Wednesday, April 26, 2006

Wonderful Sunshine

Whether it rises on a lake in North Bay, Canada or
on the Tigris River in beautiful Mosul, the sun is ours to stay,
bloody wars or not.
Her name is Sunshine, she was born on a glorious January 29 in 1992, in Iraq.

Considered to be the Best Young Iraqi Blogger at age 14, Sunshine from Mosul has experienced a few cloudy days recently with her mother in need of an operation, her Great Grandmother passing away during surgery, and her friend losing several family members in a terrorist/insurgent attack. However, despite the recent difficulties, toils and troubles, of being a young woman growing up in a rebuilding Iraq, Sunshine, like the sun, rises warm and sunny every morning, each day a new learning experience for this bright studious girl, a cornerstone of Iraq's future potential.

Sunshine From Mosul, Days of My Life - Best Young Iraqi Blogger

MG : Hello Sunshine, how are you?

Sunshine: Hello sir, I am fine thanks.

- Can you tell us what a typical or average day for Sunshine is like?

Sunshine: Well, I wake up early in the morning, I go to school at 7:30, & come back at 1:30, I take my lunch & study till bed time …. In the holidays or weekends I sometimes wake up early too if we have electricity, I work on computer (& of course if the voltage is high enough), & I like reading, I am not too interested in watching TV, actually I don't have enough time, but I like Oprah show, Dr. Phil, & the reports.. I love reports...

- Can you describe some of the changes that have occurred for your family and you since the War began?

Sunshine: Since the war we spend most of the time at home, no more fun, no more picnics, no birthdays with guests, my parents discusses policy in most of the day, and watch news many many times during the day...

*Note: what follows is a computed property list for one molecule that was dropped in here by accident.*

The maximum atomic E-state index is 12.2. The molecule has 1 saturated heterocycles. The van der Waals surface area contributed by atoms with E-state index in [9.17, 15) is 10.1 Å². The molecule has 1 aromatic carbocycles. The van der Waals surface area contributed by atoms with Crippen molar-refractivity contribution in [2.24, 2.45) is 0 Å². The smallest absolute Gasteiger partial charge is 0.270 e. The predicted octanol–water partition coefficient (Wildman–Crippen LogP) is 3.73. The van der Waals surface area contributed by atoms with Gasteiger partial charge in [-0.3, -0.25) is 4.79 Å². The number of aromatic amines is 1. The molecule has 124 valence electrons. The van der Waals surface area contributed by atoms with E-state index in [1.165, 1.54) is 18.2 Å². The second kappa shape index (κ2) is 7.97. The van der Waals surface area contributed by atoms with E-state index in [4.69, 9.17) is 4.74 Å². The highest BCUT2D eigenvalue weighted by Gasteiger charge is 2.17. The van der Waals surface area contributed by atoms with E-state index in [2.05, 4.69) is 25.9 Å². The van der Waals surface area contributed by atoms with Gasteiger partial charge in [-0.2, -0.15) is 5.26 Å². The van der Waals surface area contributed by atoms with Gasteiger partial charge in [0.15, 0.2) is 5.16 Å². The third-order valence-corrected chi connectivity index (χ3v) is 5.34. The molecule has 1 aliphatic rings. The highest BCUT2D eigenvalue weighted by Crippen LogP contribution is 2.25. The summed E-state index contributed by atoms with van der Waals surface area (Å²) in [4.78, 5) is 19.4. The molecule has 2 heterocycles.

- What is the most important thing to you in life and why?

Sunshine: I believe that the most important thing in any ones life is education, Iraq needs re-building, & I want to share in rebuilding my country...

MG: Sunshine, what does Love mean to you?

Sunshine: Well, I don't know, I am still too young, but I think if you love someone you should trust, respect, & to be honest with your lover... Love is important in humanity to make life peaceful … Life without love makes people the same as dolls...

MG: You mentioned during the recent Iraqi Election that you would have voted for Allawi, List No. 731. Can you tell us what you liked about Allawi? And were you happy with the election results?

Sunshine: Yes I would have voted for Allawi, because he is educated, courageous man, as well as the other members with him & that what we need. I am not happy with the results I am very upset...

- Sunshine, are you worried that Iraq is heading down a more Fundamental Islamic path? Five years from today, will you have to wear a Abbaya when you venture outside?

Sunshine: Well the word " worried" don't describe what I am feeling now, but "terrified" does… but I assure you that no one in this world can makes me wear al-Abbaya...

-Does the World Media (Television, Radio, and Newspapers) present an accurate view of what's happening in Iraq?

Sunshine: NO, they don't. I hear many explosions everyday, many people die, sometimes people we know, but the media don't show that, and don't give a related view... Few days ago, a suicid bomber exploded himself in our neighborhood, all the windows were broken and no one mentioned that at all. In my mid-year exam there was a mine near my school, no one talked about that too, so many things happen every day and no one talk about them... No one show the real people's condition, not even in the Iraqi media, I don't know why?! When they make a questionnaire, for example, they ask poor, uneducated people such as an old woman with Abbaya or a cadger... They don't ask a doctor, professor, engineer, they don't do that in universities or in hospitals... I can barely recognize my country, while listening to the news or see reports about Iraq...

- Do you feel that the present conditions in Iraq and Mosul restrict your ability to learn?

Sunshine: Yes sir, absolutely. Sometimes I can't reach school and I miss classes, sometimes I can't concentrate, I keep thinking about tomorrow; my safety, orI think about my parents' safety or about sad stories I heard...